Executives in Chicago and the Midwest, especially working for small to mid-size employers, often negotiate into their employment agreements some form of deferred compensation and/or severance compensation. Until the relationship between executive and employer sours, the parties only think about the tax considerations of executive compensation. But when there is a dispute between employer and executive, and the executive must take measures to enforce the agreement, the question becomes whether the compensation is covered by ERISA or not. Results are mixed, and always turn on a fact specific inquiry. Consequently, there are no hard and fast rules.
One such executive recently filed a complaint in state court and faced a motion to remove to Federal court under ERISA by his former employer. See Hoffner v. Bank of Choice Holding Co., No. 11-266 (D. Colo. June 21, 2011). In that case, the bank entered into an “Executive Salary Continuation Agreement” with Mr. Hoffner, whereby the bank would pay Hoffner $50,000 for ten years upon retirement and reaching age 65. But if Hoffner voluntarily terminated his employment prior to reaching age 65, he would receive the balance of an accrued liability account–an unfunded account maintained on the bank’s books recording a liability to pay Hoffner’s post-retirement compensation. But nothing in the record suggested how the bank accrued the liability, whether on a straight line method or otherwise. The agreement only provided that the bank would place “appropriate reserves” in the accrued liability account.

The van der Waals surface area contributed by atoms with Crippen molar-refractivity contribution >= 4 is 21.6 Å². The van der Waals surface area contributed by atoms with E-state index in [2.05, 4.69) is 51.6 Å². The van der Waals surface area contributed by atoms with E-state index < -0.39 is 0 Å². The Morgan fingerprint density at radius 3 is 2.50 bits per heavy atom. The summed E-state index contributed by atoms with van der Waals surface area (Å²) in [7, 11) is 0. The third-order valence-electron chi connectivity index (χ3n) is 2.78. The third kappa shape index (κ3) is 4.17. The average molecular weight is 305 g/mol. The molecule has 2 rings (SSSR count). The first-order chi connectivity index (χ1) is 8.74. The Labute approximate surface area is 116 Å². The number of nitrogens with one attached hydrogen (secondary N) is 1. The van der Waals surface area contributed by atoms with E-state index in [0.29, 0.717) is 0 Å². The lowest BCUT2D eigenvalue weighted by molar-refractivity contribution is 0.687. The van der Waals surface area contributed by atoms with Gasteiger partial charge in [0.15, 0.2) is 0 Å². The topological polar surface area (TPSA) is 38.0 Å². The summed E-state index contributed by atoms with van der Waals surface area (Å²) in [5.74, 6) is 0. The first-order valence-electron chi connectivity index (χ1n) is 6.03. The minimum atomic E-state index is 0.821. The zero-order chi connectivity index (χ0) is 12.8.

The court ultimately held the parties’ deferred compensation agreement did not meet the definition of an ERISA-governed plan. The court applied the element test of the seminal case, Donovan v. Dillingham, 688 F.2d 1367 (11th Cir. 1982). The court held the intended benefits were not reasonably ascertainable, there was not a reasonably ascertainable class of beneficiaries, and there was not a sufficient ongoing administrative scheme (see Fort Halifax Packing Co. v. Coyne, 482 U.S. 1 (1987)). The court rejected the bank’s argument that only the kind of benefits should be reasonably ascertainable, rather than the amount. Also, nothing suggested these benefits were provided to a class of beneficiaries–they were only provided to this one employee. Note, however, that other courts have held there could be a “class of one.” Finally, without illuminating its rationale, the court held this agreement did not provide benefits “whose provision by nature requires an ongoing administrative program to meet the employer’s obligation.” Siemon v. AT&T Corp., 117 F.3d 1173, 1178 (10th Cir. 1997).